Below is a story by my wife that imagines what it was like when David was anointed as king of Israel. (1 Samuel 16)
The row of ants marched across the warm rock. The lead ant paused to take in the antics of a ladybug that the troop was about the pass. Every ant in the line momentarily stopped also, as it passed the bigger insect.
David mused, then he rolled over onto his back. He squinted at the bright afternoon light. He could see, far off near the eastern edge of a clear blue sky, the almost full moon. How far was it? David thought. How many days’ walk to reach the moon, if a boy could walk across the sky? What would that distance look like across the palm of Yahweh’s hand?
David sat up. He could hear someone calling his name. He stood and scanned the valley below. All his sheep – well, his father’s sheep – were grazing on the summer pasture. Beyond them a figure appeared and David recognised Abel, his family’s servant. He picked up the shepherds’ crook and his lyre and bounded off, past the sheep who momentarily stopped, not unlike the ants, to watch the boy rush between them.
“Abel, why have you come?” he asked the old man. “Has something happened at home?”
“Shalom” replied the servant. “Your father has sent for you. Go. I will stay with the flock until you return.”
David glanced at the crook and the lyre in his hands. He hesitated before handing the crook to Abel. Then he thrust the lyre towards the man as well. “Play for them. They love it.” Abel grinned.
The boy-shepherd turned and ran down to the homestead.
Before David got to his home another servant met him.
“Is my father ill?” he asked the man.
“No, he and your brothers are with the Prophet. They are making sacrifices to the LORD.”
“What has this to do with me?” asked David.
By now they were at the well in the courtyard.
“Wash your face and hands and put on these clean clothes.”
David’s mother then appeared. She took the cloth from the servant and began scrubbing at David’s neck, tutting about the grass and gravel smudges on his face and arms. Her son was taller than her now so she had to pull his head down to reach.
The boy tried to get out of her grasp.
“Mother, what is going on?” He pleaded.
But there was no time for answers. Soon enough David was escorted into Bethlehem and then to the place where his father and seven older brothers were standing. Another man was also there – the Prophet Samuel.
David could tell that his brothers were restless. Eliab, tall and strong, was the oldest, and he glowered when he saw the littlest of his brothers come tearing around the corner towards them. The boy-shepherd skidded to a halt a few yards from the group, took a deep breath, and calmly walked the final distance to stand before his father.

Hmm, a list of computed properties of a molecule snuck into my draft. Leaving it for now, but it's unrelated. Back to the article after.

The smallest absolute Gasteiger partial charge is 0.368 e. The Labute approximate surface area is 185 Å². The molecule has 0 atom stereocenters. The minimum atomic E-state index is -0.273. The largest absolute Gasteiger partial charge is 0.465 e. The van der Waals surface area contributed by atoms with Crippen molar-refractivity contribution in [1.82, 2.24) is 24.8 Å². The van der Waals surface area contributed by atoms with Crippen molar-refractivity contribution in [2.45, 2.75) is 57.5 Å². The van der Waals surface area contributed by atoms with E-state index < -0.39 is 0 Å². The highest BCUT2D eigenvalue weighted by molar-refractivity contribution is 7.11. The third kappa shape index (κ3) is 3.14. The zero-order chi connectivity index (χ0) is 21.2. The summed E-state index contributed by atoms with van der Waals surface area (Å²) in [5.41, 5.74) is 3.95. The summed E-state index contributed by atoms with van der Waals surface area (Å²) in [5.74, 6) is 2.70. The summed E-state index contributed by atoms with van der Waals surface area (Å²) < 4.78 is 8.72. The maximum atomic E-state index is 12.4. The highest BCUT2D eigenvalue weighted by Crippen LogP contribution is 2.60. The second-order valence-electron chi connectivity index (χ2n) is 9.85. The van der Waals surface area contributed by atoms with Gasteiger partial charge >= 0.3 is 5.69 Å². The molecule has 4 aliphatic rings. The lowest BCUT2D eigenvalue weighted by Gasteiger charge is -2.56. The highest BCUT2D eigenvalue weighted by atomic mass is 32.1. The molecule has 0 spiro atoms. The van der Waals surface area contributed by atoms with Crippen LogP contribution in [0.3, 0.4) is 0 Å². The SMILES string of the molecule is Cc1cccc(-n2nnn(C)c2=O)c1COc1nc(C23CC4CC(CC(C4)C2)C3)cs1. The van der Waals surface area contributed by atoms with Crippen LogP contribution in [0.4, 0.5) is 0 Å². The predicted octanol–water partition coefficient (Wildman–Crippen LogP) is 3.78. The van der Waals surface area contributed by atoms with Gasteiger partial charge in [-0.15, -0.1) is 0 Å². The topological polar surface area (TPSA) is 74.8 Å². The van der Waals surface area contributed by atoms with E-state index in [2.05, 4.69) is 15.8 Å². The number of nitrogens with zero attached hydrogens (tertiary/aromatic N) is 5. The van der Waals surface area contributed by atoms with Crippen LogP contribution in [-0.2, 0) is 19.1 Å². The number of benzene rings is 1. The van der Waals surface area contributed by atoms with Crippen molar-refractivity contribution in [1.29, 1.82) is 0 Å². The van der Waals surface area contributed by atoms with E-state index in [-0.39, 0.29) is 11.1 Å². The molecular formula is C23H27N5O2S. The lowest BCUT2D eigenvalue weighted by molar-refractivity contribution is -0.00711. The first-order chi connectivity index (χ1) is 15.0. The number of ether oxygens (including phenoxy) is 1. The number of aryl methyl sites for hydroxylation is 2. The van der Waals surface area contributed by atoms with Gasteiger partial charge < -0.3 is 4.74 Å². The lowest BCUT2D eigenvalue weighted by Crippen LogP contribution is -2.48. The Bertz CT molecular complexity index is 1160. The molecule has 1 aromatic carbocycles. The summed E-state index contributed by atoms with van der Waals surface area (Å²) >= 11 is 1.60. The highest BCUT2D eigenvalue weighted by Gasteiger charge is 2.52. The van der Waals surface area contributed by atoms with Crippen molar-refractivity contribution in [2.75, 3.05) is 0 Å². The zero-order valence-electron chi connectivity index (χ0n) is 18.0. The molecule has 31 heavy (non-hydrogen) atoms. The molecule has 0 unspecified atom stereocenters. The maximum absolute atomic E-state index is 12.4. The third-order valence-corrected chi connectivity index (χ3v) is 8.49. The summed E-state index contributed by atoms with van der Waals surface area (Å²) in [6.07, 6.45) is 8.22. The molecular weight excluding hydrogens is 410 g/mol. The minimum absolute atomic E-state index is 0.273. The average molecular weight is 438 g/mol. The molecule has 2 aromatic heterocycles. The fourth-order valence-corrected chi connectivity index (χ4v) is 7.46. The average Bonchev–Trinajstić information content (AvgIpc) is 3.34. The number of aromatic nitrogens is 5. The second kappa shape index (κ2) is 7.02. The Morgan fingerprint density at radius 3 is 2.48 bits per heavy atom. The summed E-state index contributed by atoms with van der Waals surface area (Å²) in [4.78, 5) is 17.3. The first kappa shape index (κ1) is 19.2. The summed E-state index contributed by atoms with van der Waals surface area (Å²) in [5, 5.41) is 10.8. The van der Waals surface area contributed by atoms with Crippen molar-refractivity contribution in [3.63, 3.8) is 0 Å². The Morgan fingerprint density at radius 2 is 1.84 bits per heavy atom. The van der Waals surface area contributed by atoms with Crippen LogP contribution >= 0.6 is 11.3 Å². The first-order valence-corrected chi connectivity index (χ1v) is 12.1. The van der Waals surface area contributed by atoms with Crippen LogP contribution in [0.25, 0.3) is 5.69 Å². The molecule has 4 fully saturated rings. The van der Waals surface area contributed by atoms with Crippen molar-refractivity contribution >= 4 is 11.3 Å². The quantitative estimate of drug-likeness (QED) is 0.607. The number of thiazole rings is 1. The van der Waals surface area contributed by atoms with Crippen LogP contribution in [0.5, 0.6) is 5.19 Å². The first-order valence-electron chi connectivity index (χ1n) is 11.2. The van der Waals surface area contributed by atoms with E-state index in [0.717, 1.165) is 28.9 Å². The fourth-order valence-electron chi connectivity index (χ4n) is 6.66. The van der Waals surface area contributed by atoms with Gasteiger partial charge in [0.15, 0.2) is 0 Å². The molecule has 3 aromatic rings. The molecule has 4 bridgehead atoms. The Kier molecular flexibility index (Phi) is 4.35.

If I could run to the moon, he thought, I could get there sooner.
Jesse put his hands on David’s shoulders and forced him to pivot around to face Samuel. The Prophet seemed not to notice him; he was in a deep reverie.
“Your servant, David, Jesse’s son” David said, and he bowed. The Prophet was not physically tall. He was a full head-height shorter than the boy-shepherd. But David felt as if he was bowing before a someone of giant importance. He felt ant-sized.
Something – not his father’s hands this time- compelled David to kneel.
And then… and then, something amazing happened. The Prophet held a ram’s horn of oil above the head of Jesse’s youngest son, as the other seven sons looked on, and upturned the horn. Samuel proclaimed that David was the next King of Israel, anointed by Yahweh.
As the oil came first on his head and next dribbled down his neck and into his shirt, David took a sharp intake of breath. He held the air in his chest, unable to decide if there was something different about him. Unsure if this meant he should or could still be himself. Unsure if breathing was necessary.
His father and brothers came forward and, one by one, embraced him.
“Now let’s eat!” The Prophet declared loudly.
As the sun began to sink into the horizon, the shepherd-king tramped across the valley towards the sheepfold. Abel stood in the opening. “They’re all in there, present and accounted for,” he said. “And you’re right. They do love the music of the lyre.”
David drew his woollen cloak around himself and squatted in the opening as Abel started back in the direction that David had come. Some of the ewes nuzzled against him, sniffing at the strange scent of oil.
Not twenty yards away the old servant turned and shouted at him, lifting a thumb towards the sky:
“Full moon tonight!”